“And if he’s held responsible why should he not be the person who makes the final decision?”

Rob said apologetically, adding a disclaimer that if he sounds male dominant, he’s not.

“My wife makes a lot of the decisions in my family.”

'To love and obey?’

“We come to agreements on things. Where a decision has to be made and you can’t reach an agreement someone has to make a decision,” Rob said.

Neil brought up the issue of wedding vows and how people react to the ‘love and obey’ in the traditional church sense with its perception that wives are to obey their husbands.

Again it shrieks of this idea of control and the abuse of power that one feels that one might have.

'I refuse! I just won’t do it!'

Rob Mann’s a pastor who marries people and he had a confession to make.

“I refuse to use a set of wedding vows that talks about obey. I refuse! I just won’t do it!”

Rob referred back to the passage in Ephesians quoting the one verse re ‘wives submit’ followed by a number of verses about what the husband’s supposed to do.

“In that it talks about how Christ gave Himself for the church and laid down His life and died for the church.”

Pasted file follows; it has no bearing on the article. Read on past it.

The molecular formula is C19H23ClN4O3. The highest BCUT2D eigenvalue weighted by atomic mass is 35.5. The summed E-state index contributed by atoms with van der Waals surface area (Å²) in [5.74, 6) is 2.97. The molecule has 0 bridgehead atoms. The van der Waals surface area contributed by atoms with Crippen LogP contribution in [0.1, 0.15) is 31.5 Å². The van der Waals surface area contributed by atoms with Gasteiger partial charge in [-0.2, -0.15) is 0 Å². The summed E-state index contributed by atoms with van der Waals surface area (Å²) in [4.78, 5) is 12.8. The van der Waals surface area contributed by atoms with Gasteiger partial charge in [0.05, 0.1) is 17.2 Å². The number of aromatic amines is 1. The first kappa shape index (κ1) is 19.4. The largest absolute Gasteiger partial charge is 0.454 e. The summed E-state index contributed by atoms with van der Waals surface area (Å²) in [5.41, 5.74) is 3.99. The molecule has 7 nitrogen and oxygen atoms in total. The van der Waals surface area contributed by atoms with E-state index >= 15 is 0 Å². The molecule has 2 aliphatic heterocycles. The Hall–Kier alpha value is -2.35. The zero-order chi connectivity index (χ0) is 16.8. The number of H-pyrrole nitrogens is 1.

'Abusers were abused'

“There’s a whole lot of controlling and not enough dying being done.”

“Men need to grab hold of this and begin to understand. But a lot of it (abuse) comes from the damage that has been done to men as well,” Rob remarked, citing men who’ve either seen examples of abuse or who have been abused themselves.

“They often say abusers were abused. We need to somehow find a strategy to reverse that historical trend towards that kind of thinking,” Rob shared, but he said there are many men in our society who don’t want to be accountable to anybody.

'Immune to the truth'

“They don’t want the church applying accountability measures to their lives. And by attending church sporadically they’re inoculated with just enough of the Word to be able to twist it around and make them dangerous.”

Rob said they become immune to the true work of the truth which would change their lives and make them accountable.

As for church leaders going into homes to challenge a perpetrator of domestic abuse, and in some cases, being shown the door.

“It’s an accountability issue as much as anything and I think we could better train and prepare our pastors and ministers in those kind of roles to work in those situations.”


Footnote:

Family and domestic violence support services: